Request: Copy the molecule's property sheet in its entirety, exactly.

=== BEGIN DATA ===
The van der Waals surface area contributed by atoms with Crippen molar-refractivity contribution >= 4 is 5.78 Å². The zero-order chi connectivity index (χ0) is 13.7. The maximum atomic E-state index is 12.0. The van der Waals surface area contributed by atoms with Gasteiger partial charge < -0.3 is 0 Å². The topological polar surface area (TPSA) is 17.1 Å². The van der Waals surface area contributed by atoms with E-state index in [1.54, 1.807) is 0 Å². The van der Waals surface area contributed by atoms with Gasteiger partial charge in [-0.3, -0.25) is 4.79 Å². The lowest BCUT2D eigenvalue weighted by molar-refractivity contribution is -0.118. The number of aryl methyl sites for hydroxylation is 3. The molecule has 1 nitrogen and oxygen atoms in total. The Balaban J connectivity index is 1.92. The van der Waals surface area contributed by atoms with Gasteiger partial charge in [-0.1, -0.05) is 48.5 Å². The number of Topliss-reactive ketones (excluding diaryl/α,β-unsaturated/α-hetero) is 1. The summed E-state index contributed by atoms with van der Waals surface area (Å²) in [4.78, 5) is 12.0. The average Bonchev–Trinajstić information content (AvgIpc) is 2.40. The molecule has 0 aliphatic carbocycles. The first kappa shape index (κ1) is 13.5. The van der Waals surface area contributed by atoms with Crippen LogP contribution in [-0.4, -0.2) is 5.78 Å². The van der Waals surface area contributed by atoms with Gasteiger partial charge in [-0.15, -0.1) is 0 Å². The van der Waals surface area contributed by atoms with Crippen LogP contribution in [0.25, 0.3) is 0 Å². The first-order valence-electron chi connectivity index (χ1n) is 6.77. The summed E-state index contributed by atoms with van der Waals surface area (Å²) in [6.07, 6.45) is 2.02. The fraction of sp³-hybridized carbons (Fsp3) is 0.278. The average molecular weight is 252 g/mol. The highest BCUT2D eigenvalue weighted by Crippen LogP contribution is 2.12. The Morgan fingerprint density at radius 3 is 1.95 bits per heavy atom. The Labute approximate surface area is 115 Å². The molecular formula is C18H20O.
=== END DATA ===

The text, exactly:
The van der Waals surface area contributed by atoms with Crippen molar-refractivity contribution >= 4 is 5.78 Å². The zero-order chi connectivity index (χ0) is 13.7. The maximum atomic E-state index is 12.0. The van der Waals surface area contributed by atoms with Gasteiger partial charge < -0.3 is 0 Å². The topological polar surface area (TPSA) is 17.1 Å². The van der Waals surface area contributed by atoms with E-state index in [1.54, 1.807) is 0 Å². The van der Waals surface area contributed by atoms with Gasteiger partial charge in [-0.3, -0.25) is 4.79 Å². The lowest BCUT2D eigenvalue weighted by molar-refractivity contribution is -0.118. The number of aryl methyl sites for hydroxylation is 3. The molecule has 1 nitrogen and oxygen atoms in total. The Balaban J connectivity index is 1.92. The van der Waals surface area contributed by atoms with Gasteiger partial charge in [-0.1, -0.05) is 48.5 Å². The number of Topliss-reactive ketones (excluding diaryl/α,β-unsaturated/α-hetero) is 1. The summed E-state index contributed by atoms with van der Waals surface area (Å²) in [4.78, 5) is 12.0. The average Bonchev–Trinajstić information content (AvgIpc) is 2.40. The molecule has 0 aliphatic carbocycles. The first kappa shape index (κ1) is 13.5. The van der Waals surface area contributed by atoms with Crippen LogP contribution in [-0.4, -0.2) is 5.78 Å². The van der Waals surface area contributed by atoms with Gasteiger partial charge in [-0.15, -0.1) is 0 Å². The van der Waals surface area contributed by atoms with Crippen LogP contribution in [0.25, 0.3) is 0 Å². The first-order valence-electron chi connectivity index (χ1n) is 6.77. The summed E-state index contributed by atoms with van der Waals surface area (Å²) in [6.07, 6.45) is 2.02. The fraction of sp³-hybridized carbons (Fsp3) is 0.278. The average molecular weight is 252 g/mol. The highest BCUT2D eigenvalue weighted by Crippen LogP contribution is 2.12. The Morgan fingerprint density at radius 3 is 1.95 bits per heavy atom. The Labute approximate surface area is 115 Å². The molecular formula is C18H20O.